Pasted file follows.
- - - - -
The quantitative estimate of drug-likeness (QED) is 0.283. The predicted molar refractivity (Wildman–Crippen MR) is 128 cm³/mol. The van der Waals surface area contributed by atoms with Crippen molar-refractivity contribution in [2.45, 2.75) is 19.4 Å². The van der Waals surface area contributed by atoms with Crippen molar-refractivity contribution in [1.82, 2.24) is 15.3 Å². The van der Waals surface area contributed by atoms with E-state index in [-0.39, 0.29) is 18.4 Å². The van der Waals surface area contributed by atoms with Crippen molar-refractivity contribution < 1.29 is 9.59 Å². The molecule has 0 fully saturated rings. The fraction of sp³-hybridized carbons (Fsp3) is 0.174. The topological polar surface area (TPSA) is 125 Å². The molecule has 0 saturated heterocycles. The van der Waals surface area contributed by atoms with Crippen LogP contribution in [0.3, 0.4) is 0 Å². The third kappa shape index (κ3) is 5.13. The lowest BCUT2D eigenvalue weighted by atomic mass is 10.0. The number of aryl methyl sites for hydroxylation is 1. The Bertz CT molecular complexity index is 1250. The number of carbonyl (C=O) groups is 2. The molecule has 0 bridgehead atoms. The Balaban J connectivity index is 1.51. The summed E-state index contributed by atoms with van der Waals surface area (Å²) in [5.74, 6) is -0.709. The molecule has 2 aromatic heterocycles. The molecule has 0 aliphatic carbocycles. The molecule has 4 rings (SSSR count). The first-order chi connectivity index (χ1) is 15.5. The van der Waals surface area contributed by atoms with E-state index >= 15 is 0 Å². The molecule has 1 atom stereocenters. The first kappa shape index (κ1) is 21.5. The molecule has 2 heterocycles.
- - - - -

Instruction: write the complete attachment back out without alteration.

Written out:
The quantitative estimate of drug-likeness (QED) is 0.283. The predicted molar refractivity (Wildman–Crippen MR) is 128 cm³/mol. The van der Waals surface area contributed by atoms with Crippen molar-refractivity contribution in [2.45, 2.75) is 19.4 Å². The van der Waals surface area contributed by atoms with Crippen molar-refractivity contribution in [1.82, 2.24) is 15.3 Å². The van der Waals surface area contributed by atoms with E-state index in [-0.39, 0.29) is 18.4 Å². The van der Waals surface area contributed by atoms with Crippen molar-refractivity contribution < 1.29 is 9.59 Å². The molecule has 0 fully saturated rings. The fraction of sp³-hybridized carbons (Fsp3) is 0.174. The topological polar surface area (TPSA) is 125 Å². The molecule has 0 saturated heterocycles. The van der Waals surface area contributed by atoms with Crippen LogP contribution in [0.3, 0.4) is 0 Å². The third kappa shape index (κ3) is 5.13. The lowest BCUT2D eigenvalue weighted by atomic mass is 10.0. The number of aryl methyl sites for hydroxylation is 1. The Bertz CT molecular complexity index is 1250. The number of carbonyl (C=O) groups is 2. The molecule has 0 bridgehead atoms. The Balaban J connectivity index is 1.51. The summed E-state index contributed by atoms with van der Waals surface area (Å²) in [5.74, 6) is -0.709. The molecule has 2 aromatic heterocycles. The molecule has 0 aliphatic carbocycles. The molecule has 4 rings (SSSR count). The first-order chi connectivity index (χ1) is 15.5. The van der Waals surface area contributed by atoms with E-state index >= 15 is 0 Å². The molecule has 1 atom stereocenters. The first kappa shape index (κ1) is 21.5. The molecule has 2 heterocycles.